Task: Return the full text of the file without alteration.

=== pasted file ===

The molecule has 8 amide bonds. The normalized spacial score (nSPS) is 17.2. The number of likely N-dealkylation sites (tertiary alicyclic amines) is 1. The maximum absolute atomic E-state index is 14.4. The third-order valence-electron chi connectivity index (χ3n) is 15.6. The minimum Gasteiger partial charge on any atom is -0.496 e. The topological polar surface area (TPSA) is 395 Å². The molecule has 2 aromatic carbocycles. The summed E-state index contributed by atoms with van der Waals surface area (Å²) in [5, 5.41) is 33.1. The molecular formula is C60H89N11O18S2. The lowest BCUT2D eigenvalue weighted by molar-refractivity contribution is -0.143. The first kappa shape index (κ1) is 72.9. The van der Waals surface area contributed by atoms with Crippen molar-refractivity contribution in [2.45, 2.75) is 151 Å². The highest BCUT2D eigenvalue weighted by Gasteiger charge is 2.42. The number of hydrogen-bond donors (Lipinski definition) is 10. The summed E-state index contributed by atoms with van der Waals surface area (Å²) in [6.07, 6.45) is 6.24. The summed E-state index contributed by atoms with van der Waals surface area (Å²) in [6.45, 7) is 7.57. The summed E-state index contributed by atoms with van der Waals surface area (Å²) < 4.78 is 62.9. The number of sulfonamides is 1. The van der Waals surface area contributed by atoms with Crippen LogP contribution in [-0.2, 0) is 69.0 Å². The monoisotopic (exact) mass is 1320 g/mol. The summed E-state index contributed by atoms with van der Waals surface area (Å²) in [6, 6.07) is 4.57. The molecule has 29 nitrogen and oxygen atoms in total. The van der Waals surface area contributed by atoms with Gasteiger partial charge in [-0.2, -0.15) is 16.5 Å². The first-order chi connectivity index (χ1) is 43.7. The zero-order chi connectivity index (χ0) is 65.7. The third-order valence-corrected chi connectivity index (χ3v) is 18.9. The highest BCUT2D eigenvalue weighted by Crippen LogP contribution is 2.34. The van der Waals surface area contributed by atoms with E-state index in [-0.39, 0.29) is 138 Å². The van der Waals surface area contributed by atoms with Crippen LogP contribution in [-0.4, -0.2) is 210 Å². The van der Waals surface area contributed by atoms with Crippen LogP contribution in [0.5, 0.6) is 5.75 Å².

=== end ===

The molecule has 8 amide bonds. The normalized spacial score (nSPS) is 17.2. The number of likely N-dealkylation sites (tertiary alicyclic amines) is 1. The maximum absolute atomic E-state index is 14.4. The third-order valence-electron chi connectivity index (χ3n) is 15.6. The minimum Gasteiger partial charge on any atom is -0.496 e. The topological polar surface area (TPSA) is 395 Å². The molecule has 2 aromatic carbocycles. The summed E-state index contributed by atoms with van der Waals surface area (Å²) in [5, 5.41) is 33.1. The molecular formula is C60H89N11O18S2. The lowest BCUT2D eigenvalue weighted by molar-refractivity contribution is -0.143. The first kappa shape index (κ1) is 72.9. The van der Waals surface area contributed by atoms with Crippen molar-refractivity contribution in [2.45, 2.75) is 151 Å². The highest BCUT2D eigenvalue weighted by Gasteiger charge is 2.42. The number of hydrogen-bond donors (Lipinski definition) is 10. The summed E-state index contributed by atoms with van der Waals surface area (Å²) in [6.07, 6.45) is 6.24. The summed E-state index contributed by atoms with van der Waals surface area (Å²) in [6.45, 7) is 7.57. The summed E-state index contributed by atoms with van der Waals surface area (Å²) < 4.78 is 62.9. The number of sulfonamides is 1. The van der Waals surface area contributed by atoms with Crippen LogP contribution in [-0.2, 0) is 69.0 Å². The monoisotopic (exact) mass is 1320 g/mol. The summed E-state index contributed by atoms with van der Waals surface area (Å²) in [6, 6.07) is 4.57. The molecule has 29 nitrogen and oxygen atoms in total. The van der Waals surface area contributed by atoms with Gasteiger partial charge in [-0.2, -0.15) is 16.5 Å². The first-order chi connectivity index (χ1) is 43.7. The zero-order chi connectivity index (χ0) is 65.7. The third-order valence-corrected chi connectivity index (χ3v) is 18.9. The highest BCUT2D eigenvalue weighted by Crippen LogP contribution is 2.34. The van der Waals surface area contributed by atoms with E-state index in [-0.39, 0.29) is 138 Å². The van der Waals surface area contributed by atoms with Crippen LogP contribution in [-0.4, -0.2) is 210 Å². The van der Waals surface area contributed by atoms with Crippen LogP contribution in [0.5, 0.6) is 5.75 Å².